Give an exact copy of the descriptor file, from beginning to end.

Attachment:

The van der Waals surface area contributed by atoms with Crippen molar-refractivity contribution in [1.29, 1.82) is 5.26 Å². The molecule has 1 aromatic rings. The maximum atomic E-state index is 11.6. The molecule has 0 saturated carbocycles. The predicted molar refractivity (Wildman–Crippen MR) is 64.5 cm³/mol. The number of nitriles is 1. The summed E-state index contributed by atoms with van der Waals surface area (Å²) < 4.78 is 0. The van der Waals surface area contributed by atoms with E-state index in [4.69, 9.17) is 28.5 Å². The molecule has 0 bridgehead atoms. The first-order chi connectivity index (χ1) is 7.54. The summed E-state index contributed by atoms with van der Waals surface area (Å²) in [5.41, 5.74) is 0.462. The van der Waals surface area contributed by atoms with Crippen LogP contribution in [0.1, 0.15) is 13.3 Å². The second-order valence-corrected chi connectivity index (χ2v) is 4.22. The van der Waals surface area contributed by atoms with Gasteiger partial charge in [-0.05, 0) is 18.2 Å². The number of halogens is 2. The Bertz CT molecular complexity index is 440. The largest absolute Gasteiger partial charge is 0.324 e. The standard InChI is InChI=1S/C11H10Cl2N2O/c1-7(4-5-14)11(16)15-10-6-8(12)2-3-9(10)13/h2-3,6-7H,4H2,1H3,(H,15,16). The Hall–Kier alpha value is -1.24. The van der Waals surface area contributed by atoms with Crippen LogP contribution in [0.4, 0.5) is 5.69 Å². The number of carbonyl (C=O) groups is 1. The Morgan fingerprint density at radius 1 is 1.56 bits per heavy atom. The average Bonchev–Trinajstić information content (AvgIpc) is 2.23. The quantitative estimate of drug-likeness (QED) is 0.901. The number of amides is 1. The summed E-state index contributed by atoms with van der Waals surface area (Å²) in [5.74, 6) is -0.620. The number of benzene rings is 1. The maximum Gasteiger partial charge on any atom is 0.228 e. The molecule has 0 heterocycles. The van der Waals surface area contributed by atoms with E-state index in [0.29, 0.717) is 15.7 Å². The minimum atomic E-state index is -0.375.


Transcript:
The van der Waals surface area contributed by atoms with Crippen molar-refractivity contribution in [1.29, 1.82) is 5.26 Å². The molecule has 1 aromatic rings. The maximum atomic E-state index is 11.6. The molecule has 0 saturated carbocycles. The predicted molar refractivity (Wildman–Crippen MR) is 64.5 cm³/mol. The number of nitriles is 1. The summed E-state index contributed by atoms with van der Waals surface area (Å²) < 4.78 is 0. The van der Waals surface area contributed by atoms with E-state index in [4.69, 9.17) is 28.5 Å². The molecule has 0 bridgehead atoms. The first-order chi connectivity index (χ1) is 7.54. The summed E-state index contributed by atoms with van der Waals surface area (Å²) in [5.41, 5.74) is 0.462. The van der Waals surface area contributed by atoms with Crippen LogP contribution in [0.1, 0.15) is 13.3 Å². The second-order valence-corrected chi connectivity index (χ2v) is 4.22. The van der Waals surface area contributed by atoms with Gasteiger partial charge in [-0.05, 0) is 18.2 Å². The number of halogens is 2. The Bertz CT molecular complexity index is 440. The largest absolute Gasteiger partial charge is 0.324 e. The standard InChI is InChI=1S/C11H10Cl2N2O/c1-7(4-5-14)11(16)15-10-6-8(12)2-3-9(10)13/h2-3,6-7H,4H2,1H3,(H,15,16). The Hall–Kier alpha value is -1.24. The van der Waals surface area contributed by atoms with Crippen LogP contribution in [0.4, 0.5) is 5.69 Å². The number of carbonyl (C=O) groups is 1. The Morgan fingerprint density at radius 1 is 1.56 bits per heavy atom. The average Bonchev–Trinajstić information content (AvgIpc) is 2.23. The quantitative estimate of drug-likeness (QED) is 0.901. The number of amides is 1. The summed E-state index contributed by atoms with van der Waals surface area (Å²) in [5.74, 6) is -0.620. The number of benzene rings is 1. The maximum Gasteiger partial charge on any atom is 0.228 e. The molecule has 0 heterocycles. The van der Waals surface area contributed by atoms with E-state index in [0.29, 0.717) is 15.7 Å². The minimum atomic E-state index is -0.375.